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Album Review: Example – Live Life Living

2 min read

Elliot John Gleave is an English singer/songwriter/rapper better known by his stage name, Example. Whilst he rose to international fame with his album Playing In The Shadows in 2011, Example has been on the music scene for over 8 years now. Live Life Living marks his fifth studio album, and the first since leaving electronic dance music jaggernaut Ministry of Sound.

Example Live Life LivingLive Life Living is an homage to 90s dance music, with Example listing influences such as The Prodigy, Faithless, Underworld and The Chemical Brothers for this latest album. Next Year falls short of its task as album opener; the track seems to flatline, with the vocal melody needing much more variety. But second single Kids Again picks up the pace, with a melody designed to shine on the dancefloor. The lyrics depict a yearning for youth, whilst delivering a song that executes Example’s trademark style and is instantly recognisable as his own.

Whilst Example stated that he was moving away from rapping for this latest album, the high demand from fans saw him go back and add extra bars to a few tracks. Although in most of these instances, it is obvious these verses are to placate fans rather than to please the artist, and this sees them feel awkward and out of place at times. This is the case in 10 Million People, a track with lots of repetition, a generic melody and the rap verse thrown in at the start.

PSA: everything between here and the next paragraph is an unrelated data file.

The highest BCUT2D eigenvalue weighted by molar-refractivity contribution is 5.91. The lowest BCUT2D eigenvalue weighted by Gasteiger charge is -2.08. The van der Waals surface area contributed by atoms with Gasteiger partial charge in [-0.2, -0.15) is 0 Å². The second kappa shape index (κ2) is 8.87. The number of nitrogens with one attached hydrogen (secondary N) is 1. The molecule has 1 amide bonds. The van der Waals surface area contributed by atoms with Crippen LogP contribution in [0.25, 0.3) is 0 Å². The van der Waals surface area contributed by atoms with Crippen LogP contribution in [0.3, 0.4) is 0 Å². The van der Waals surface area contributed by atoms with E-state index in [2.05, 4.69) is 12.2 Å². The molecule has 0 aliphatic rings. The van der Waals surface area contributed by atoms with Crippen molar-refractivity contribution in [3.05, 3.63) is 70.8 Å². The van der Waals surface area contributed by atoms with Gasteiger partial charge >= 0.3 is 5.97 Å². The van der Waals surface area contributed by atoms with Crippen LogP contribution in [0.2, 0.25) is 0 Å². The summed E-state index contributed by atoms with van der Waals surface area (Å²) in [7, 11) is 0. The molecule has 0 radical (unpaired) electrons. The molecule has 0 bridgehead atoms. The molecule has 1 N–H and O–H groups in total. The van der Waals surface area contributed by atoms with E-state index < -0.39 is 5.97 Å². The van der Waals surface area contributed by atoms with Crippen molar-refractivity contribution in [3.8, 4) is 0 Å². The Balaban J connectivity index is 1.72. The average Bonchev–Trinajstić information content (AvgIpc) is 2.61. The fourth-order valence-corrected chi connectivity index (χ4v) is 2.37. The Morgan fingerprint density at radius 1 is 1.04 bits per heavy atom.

Many of the songs on Live Life Living do not feature Example’s recognisable tunes; they all blend into one another, becoming a mix of generic tunes and bad melodies. Title track  Live Life Living  has difficulties with the transitions between the verses and the EDM melodic breakdown, as does At Night. Take Me As I Am has an intense electronica melody, but struggles to remain coherent, often sounding like two completely different songs at times. First single All The Wrong Places sounds far too similar to previous hit Changed The Way You Kiss Me, is disjointed and ends extremely abruptly. Example’s vocals in many of these songs also come across as quite weak and not his best. 

But new single One More Day (Stay With Me) gives hope; with a slightly disco vibe and an engaging rap verse, the song is quite catchy and will likely be a hit. Can’t Face The World Alone is the type of track  that will tear up the dancefloor for sure, despite its dark lyrics and slight overproduction.

Live Life Living is a bit of a mixed bag from Example, although a bit heavier on the not so great side. Whilst this fifth album has given Elliot a chance to experiment, it perhaps didn’t work out for the best. However it is hard to hide the formulaic production that doesn’t give us anything new, despite Live Life Living’s best attempts.